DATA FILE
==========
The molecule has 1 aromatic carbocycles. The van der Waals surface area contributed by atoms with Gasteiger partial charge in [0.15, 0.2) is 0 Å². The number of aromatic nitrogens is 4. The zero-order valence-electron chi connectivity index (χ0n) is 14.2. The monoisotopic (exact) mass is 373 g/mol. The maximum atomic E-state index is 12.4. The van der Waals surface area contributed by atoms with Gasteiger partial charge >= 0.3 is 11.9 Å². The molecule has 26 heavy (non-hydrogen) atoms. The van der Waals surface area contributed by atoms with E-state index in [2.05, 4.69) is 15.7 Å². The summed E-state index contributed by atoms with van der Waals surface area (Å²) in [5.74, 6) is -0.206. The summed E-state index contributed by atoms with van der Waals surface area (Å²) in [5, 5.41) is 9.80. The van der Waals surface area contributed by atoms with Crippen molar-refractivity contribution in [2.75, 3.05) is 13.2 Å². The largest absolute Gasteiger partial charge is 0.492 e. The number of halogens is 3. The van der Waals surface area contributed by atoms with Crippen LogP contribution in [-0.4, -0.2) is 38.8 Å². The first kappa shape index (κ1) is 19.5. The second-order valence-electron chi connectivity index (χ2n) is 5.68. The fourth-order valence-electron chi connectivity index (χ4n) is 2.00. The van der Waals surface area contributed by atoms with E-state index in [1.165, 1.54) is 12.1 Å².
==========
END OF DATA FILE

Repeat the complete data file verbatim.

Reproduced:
The molecule has 1 aromatic carbocycles. The van der Waals surface area contributed by atoms with Gasteiger partial charge in [0.15, 0.2) is 0 Å². The number of aromatic nitrogens is 4. The zero-order valence-electron chi connectivity index (χ0n) is 14.2. The monoisotopic (exact) mass is 373 g/mol. The maximum atomic E-state index is 12.4. The van der Waals surface area contributed by atoms with Gasteiger partial charge >= 0.3 is 11.9 Å². The molecule has 26 heavy (non-hydrogen) atoms. The van der Waals surface area contributed by atoms with E-state index in [2.05, 4.69) is 15.7 Å². The summed E-state index contributed by atoms with van der Waals surface area (Å²) in [5.74, 6) is -0.206. The summed E-state index contributed by atoms with van der Waals surface area (Å²) in [5, 5.41) is 9.80. The van der Waals surface area contributed by atoms with Crippen molar-refractivity contribution in [2.75, 3.05) is 13.2 Å². The largest absolute Gasteiger partial charge is 0.492 e. The number of halogens is 3. The van der Waals surface area contributed by atoms with Crippen LogP contribution in [-0.4, -0.2) is 38.8 Å². The first kappa shape index (κ1) is 19.5. The second-order valence-electron chi connectivity index (χ2n) is 5.68. The fourth-order valence-electron chi connectivity index (χ4n) is 2.00. The van der Waals surface area contributed by atoms with E-state index in [1.165, 1.54) is 12.1 Å².